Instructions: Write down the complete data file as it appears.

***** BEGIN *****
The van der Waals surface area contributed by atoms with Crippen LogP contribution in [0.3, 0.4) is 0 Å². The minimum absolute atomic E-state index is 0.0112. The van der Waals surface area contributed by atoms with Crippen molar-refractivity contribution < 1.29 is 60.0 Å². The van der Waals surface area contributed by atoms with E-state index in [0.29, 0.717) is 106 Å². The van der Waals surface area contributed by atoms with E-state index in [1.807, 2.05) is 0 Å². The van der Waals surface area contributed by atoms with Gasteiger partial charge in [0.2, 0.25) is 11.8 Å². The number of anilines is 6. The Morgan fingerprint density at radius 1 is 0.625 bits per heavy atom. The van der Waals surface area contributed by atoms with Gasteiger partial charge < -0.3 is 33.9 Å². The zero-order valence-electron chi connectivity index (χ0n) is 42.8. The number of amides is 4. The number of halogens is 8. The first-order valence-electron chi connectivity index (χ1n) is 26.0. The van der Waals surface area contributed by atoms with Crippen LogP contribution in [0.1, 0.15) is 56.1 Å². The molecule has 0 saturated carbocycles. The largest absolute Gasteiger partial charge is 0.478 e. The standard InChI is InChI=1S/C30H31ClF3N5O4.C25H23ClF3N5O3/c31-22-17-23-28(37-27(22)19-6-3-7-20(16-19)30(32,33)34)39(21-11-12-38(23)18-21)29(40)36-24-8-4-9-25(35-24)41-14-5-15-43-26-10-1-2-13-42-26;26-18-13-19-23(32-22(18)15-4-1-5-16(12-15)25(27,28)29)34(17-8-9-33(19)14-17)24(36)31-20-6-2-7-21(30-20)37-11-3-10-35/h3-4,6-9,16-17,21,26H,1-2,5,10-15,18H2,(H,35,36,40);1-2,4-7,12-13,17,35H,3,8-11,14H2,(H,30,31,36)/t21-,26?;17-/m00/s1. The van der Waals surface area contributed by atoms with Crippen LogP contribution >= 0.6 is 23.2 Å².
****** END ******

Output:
The van der Waals surface area contributed by atoms with Crippen LogP contribution in [0.3, 0.4) is 0 Å². The minimum absolute atomic E-state index is 0.0112. The van der Waals surface area contributed by atoms with Crippen molar-refractivity contribution < 1.29 is 60.0 Å². The van der Waals surface area contributed by atoms with E-state index in [0.29, 0.717) is 106 Å². The van der Waals surface area contributed by atoms with E-state index in [1.807, 2.05) is 0 Å². The van der Waals surface area contributed by atoms with Gasteiger partial charge in [0.2, 0.25) is 11.8 Å². The number of anilines is 6. The Morgan fingerprint density at radius 1 is 0.625 bits per heavy atom. The van der Waals surface area contributed by atoms with Gasteiger partial charge < -0.3 is 33.9 Å². The zero-order valence-electron chi connectivity index (χ0n) is 42.8. The number of amides is 4. The number of halogens is 8. The first-order valence-electron chi connectivity index (χ1n) is 26.0. The van der Waals surface area contributed by atoms with Crippen LogP contribution in [0.1, 0.15) is 56.1 Å². The molecule has 0 saturated carbocycles. The largest absolute Gasteiger partial charge is 0.478 e. The standard InChI is InChI=1S/C30H31ClF3N5O4.C25H23ClF3N5O3/c31-22-17-23-28(37-27(22)19-6-3-7-20(16-19)30(32,33)34)39(21-11-12-38(23)18-21)29(40)36-24-8-4-9-25(35-24)41-14-5-15-43-26-10-1-2-13-42-26;26-18-13-19-23(32-22(18)15-4-1-5-16(12-15)25(27,28)29)34(17-8-9-33(19)14-17)24(36)31-20-6-2-7-21(30-20)37-11-3-10-35/h3-4,6-9,16-17,21,26H,1-2,5,10-15,18H2,(H,35,36,40);1-2,4-7,12-13,17,35H,3,8-11,14H2,(H,30,31,36)/t21-,26?;17-/m00/s1. The van der Waals surface area contributed by atoms with Crippen LogP contribution >= 0.6 is 23.2 Å².